Beating stress

Beating stress

Indians beat depression in a multitude of ways by letting off steam at regular intervals.

A  friend of mine who lives overseas recently complained that he was mildly depressed. I consoled him with the usual clichéd phrases of comfort, but somewhere in me, there was a feeling of certainty that for a person born and bred in India, living abroad must be ‘traumatic’ and depressing.

Let’s think of the multitude of ways in which Indians beat depression by letting off steam at regular intervals. It begins even before we step out of homes every morning. There is a transporters strike and your morning coffee is delayed because the milk did not arrive on time. You let out a healthy, de-stressing stream of abuse.
Then, feeling all full and bloated because the absence of hot coffee ensured your bowels are unpurged, you step out and hit the first traffic signal. You dutifully stop, but the guy behind you decides to beat the red light and brushes past your vehicle, leaving a streak of his paint on your spanking new car. The second stream of abuse leaves your lips faster than you can think. You’re feeling strangely light by now.

The unpredictability of life in India is so deliciously rich that it means access to multiple opportunities to vent. Be it a situation where the watchman in the post office demands a bribe for getting you a place in the queue for your Aadhaar card, or catching a train that’s five hours late and you got to know after reaching the station, or waiting for a bus that’s been cancelled without notice. Consider our news television channels. Where else do we have people slapping each other on live shows? Or people calling each other names like presstitutes? Where is the time for depression?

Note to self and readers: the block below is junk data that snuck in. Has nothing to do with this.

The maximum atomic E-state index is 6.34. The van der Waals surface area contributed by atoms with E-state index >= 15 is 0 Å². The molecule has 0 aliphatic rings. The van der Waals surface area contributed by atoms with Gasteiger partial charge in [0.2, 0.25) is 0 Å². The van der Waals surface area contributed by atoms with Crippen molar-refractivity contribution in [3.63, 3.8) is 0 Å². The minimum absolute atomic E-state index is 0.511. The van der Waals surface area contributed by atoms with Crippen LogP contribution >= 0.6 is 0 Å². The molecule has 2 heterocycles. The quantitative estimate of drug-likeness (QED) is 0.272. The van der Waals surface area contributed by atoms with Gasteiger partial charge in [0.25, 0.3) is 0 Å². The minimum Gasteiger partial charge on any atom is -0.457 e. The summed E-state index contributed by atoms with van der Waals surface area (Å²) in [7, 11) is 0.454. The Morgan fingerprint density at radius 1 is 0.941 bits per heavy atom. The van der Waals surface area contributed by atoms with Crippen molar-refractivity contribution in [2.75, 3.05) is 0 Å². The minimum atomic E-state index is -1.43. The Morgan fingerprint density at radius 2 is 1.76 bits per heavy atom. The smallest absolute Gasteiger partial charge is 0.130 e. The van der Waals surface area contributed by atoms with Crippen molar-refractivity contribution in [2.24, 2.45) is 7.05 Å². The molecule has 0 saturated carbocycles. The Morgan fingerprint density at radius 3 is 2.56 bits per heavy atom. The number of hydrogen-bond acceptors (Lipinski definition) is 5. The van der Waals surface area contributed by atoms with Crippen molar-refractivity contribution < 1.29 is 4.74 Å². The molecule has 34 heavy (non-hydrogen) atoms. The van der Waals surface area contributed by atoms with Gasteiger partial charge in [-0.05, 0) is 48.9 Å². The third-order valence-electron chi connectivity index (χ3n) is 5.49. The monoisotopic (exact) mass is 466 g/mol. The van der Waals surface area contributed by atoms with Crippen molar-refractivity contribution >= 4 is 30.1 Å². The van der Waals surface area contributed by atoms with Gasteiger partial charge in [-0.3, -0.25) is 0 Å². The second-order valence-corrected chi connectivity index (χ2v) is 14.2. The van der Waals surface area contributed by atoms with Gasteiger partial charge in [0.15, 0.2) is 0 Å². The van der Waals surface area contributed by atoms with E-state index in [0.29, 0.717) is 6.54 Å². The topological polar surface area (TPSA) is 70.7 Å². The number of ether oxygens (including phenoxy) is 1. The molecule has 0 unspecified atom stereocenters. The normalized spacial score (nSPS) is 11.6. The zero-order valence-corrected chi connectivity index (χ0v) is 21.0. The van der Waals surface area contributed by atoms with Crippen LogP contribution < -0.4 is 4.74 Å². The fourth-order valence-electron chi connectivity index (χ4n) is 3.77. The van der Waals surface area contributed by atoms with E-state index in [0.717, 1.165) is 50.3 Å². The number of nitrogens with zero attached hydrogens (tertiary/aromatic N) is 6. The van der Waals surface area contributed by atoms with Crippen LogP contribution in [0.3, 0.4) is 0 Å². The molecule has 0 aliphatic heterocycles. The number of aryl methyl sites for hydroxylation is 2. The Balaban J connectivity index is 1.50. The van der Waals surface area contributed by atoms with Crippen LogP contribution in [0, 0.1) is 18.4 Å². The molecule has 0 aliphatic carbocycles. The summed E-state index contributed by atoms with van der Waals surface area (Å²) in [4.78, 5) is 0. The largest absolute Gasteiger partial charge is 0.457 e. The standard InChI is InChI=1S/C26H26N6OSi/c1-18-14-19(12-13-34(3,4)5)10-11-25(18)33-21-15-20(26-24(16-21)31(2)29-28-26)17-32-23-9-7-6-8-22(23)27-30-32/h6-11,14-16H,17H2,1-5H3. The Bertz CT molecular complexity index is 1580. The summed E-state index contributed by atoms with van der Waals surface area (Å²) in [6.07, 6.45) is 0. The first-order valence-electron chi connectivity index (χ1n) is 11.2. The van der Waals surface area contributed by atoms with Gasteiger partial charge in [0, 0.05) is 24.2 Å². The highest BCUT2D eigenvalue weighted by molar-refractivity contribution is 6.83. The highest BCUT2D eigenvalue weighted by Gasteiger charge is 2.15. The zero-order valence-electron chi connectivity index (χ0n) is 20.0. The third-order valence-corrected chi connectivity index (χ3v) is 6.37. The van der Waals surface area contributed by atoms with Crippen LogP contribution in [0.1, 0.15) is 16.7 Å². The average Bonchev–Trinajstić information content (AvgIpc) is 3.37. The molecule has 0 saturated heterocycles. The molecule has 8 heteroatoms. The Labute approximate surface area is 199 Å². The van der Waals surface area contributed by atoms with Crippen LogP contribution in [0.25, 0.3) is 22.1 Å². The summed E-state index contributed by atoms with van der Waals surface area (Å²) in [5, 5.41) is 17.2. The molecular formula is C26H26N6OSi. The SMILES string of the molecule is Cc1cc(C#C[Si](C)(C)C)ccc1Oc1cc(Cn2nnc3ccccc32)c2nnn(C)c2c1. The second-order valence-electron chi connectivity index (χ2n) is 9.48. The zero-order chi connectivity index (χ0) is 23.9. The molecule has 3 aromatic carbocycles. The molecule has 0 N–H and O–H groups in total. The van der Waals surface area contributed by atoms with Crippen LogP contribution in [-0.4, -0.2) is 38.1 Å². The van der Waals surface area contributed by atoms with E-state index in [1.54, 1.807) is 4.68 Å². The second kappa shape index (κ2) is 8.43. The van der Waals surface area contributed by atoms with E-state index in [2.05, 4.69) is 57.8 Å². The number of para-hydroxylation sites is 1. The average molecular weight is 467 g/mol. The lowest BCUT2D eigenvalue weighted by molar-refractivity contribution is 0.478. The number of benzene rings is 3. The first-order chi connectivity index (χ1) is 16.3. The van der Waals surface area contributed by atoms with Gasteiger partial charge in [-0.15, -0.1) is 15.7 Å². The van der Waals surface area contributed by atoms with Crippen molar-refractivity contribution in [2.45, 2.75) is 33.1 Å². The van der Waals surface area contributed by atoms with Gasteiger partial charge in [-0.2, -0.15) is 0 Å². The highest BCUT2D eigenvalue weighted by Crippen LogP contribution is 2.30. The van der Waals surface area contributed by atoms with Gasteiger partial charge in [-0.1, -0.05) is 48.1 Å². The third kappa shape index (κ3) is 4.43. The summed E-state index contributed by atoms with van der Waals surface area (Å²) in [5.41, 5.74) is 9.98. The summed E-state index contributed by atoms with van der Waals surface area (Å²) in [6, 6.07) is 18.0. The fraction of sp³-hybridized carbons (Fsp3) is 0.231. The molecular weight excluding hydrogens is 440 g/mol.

In direct contrast, living abroad can be so stressful. Trains are not delayed, queues are not broken, buses come on time and there’s no jostling and pushing. Women don’t get pinched, purses don’t get swiped. Eating out is so safe. The water is double purified, so you never get to befriend any bacteria.

Pani puri, liberally laced with the dirt from the nails of the vendor and served to you with a smile will never reach your lips. You will never get to eat from a plate that was washed with the same water in which a hundred other dirty plates were hurriedly dunked and removed. A friendly neighbor will never knock on your door early in the morning to curiously demand to know why your son or daughter stays out so late regularly.

Everything is predictable and life must be lonely and boring and depressing. My advice to my friend is to return to India as early as possible and remain sane. And my advice to Arvind Kejriwal and his ilk is to never change this country and make it ‘liveable’ like the West is. I am happy seeing him curled up in his car all night while on protest even though he is a Chief Minister, and what’s more, conducting a cabinet meeting in the car! I prefer chaos over depression any day!